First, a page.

Residents of Mayfield Township near Kingsley got creative a few years ago when they learned of a proposal to inject liquid industrial waste into a disposal well located in a field near the corner of of M-37 and M-113.
The well had been approved to take brine from oil wells, but many area residents didn’t want industrial waste from a landfill pumped deep underground, below their houses and farm fields.
Phil Scott, chairman of the Mayfield Township planning commission, said the township consulted attorneys and experts and found a way to wrest some control over what happened at the well from state and federal regulators.
The township enacted an ordinance to require a special use permit for the disposal of industrial waste and amid public opposition, the owner of the well, Team Solutions of Kalkaska, backed off plans to dispose liquid waste from the shuttered Glen’s Landfill at the site.
Fast-forward a couple of years and now a different kind of waste -- flowback fluid from deep-shale hydrological fracking -- is being pumped into the well, and this time, state officials say there is nothing locals can do about it.
LOCAL SAY OR NO LOCAL SAY?
There’s no local control because Part 615 of Michigan’s Natural Resources and Environmental Protection Act, as well as the state law that enables local zoning, both specifically exempt oil and gas operations from township or county control, said Rick Henderson, field operations supervisor for the DEQ’s Office of Oil, Gas & Minerals.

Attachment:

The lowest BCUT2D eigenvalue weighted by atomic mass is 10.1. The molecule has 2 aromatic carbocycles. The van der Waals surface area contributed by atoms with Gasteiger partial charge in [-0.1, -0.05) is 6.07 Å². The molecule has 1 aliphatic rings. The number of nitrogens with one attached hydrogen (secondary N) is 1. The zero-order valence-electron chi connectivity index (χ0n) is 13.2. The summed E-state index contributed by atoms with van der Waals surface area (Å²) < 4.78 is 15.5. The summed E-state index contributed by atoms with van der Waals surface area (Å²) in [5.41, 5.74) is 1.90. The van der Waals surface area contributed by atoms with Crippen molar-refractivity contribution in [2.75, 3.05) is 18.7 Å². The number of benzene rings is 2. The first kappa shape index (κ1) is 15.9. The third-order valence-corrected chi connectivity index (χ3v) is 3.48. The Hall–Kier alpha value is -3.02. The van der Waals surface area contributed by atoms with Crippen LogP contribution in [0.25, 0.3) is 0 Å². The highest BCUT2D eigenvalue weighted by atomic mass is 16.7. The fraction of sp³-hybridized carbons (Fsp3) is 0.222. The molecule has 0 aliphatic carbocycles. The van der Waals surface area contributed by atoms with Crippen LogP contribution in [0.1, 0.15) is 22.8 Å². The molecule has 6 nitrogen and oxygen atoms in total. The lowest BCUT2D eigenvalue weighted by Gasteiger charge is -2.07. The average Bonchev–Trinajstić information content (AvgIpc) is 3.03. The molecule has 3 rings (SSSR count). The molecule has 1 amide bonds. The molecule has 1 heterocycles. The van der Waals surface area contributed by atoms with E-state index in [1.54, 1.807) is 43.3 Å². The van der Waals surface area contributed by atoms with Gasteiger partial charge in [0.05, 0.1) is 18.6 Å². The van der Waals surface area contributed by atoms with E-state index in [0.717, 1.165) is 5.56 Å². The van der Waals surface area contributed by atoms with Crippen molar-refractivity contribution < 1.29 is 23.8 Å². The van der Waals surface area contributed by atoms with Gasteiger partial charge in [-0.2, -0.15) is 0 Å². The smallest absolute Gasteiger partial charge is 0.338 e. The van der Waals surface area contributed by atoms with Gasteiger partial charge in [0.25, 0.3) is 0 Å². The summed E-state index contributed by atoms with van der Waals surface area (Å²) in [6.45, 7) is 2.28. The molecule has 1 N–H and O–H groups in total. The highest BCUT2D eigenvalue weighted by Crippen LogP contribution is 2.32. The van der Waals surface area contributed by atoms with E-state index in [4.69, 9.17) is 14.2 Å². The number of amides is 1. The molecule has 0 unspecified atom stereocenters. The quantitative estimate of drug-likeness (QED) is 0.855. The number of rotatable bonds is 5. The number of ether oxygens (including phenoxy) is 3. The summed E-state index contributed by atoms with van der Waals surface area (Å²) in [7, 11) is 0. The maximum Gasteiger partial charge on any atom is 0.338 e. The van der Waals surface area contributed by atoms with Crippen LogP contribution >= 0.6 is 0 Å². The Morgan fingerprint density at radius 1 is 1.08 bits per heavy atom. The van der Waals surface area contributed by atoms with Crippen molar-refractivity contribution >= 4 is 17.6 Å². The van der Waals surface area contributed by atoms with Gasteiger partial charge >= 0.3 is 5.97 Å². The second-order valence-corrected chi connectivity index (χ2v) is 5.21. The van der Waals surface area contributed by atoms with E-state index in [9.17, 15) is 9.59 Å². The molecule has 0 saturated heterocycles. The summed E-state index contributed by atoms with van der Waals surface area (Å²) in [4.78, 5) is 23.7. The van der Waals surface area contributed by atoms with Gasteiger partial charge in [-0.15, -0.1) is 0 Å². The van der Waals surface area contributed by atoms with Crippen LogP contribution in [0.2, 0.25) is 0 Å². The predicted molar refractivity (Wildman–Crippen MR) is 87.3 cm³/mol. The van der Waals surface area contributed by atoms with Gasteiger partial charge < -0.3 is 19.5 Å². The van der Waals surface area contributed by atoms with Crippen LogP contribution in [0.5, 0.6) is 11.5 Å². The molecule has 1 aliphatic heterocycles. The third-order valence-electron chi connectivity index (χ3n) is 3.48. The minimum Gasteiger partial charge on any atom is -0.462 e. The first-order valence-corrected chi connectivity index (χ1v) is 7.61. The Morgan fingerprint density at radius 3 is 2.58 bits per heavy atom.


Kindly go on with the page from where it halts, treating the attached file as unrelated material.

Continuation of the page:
In addition, Henderson said, injection disposal wells are safe and well-regulated by the state and locals should not be worried about leaks or contamination.
Christopher Grobbel, of Grobbel Environmental & Planning Associates, who helped Mayfield Township design its ordinance to regulate industrial waste, disagrees on both counts.
Grobbel believes it’s an open question whether local governments can have a say in oil and gas operations.
“There’s a strong argument there because they don’t even know what’s in that stuff,” Grobbel said, referring to fracking waste. “I think it’s a pretty elementary reading of the regulation to say that local governments are completely boxed out.”
It’s a question that’s also come up in townships where natural gas drilling causes frequent heavy truck traffic that crumbles roads. Do townships have any means to get drillers to pay for damage they cause on the roads? Grobbel said he’s working with a township in Ogemaw County grappling with exactly that question.
Grobbel said he also believes state regulators downplay the environmental dangers endemic to deep injection wells. He points to a smoking gun -- the state has refused to keep a public, central database of oil and gas contamination available since 1995.
STATE SAYS WELL IS SAFE
Scott says locals have watched in the past year or so as activity at the Mayfield Township disposal well has ramped up.
He said Mayfield Township receives the bulk of the fracking waste produced in the region -- and that’s a lot of it. At least one of the fracking wells in Kalkaska County has used around 21 million gallons of fresh water to frack, three times as much as is commonly used. Around a third of what’s used comes back as waste.
The lack of input from township and questions about what’s in the fracking waste have upset some residents, Scott said. State and federal law enables natural gas drillers to keep secret the chemicals they include in fracking fluid.
“There are chemicals that go into fracking, so you have really no idea what’s being put in that well, and that well’s really not that deep,” Scott said. He said the well is 1,725 feet deep. “People are concerned, obviously.”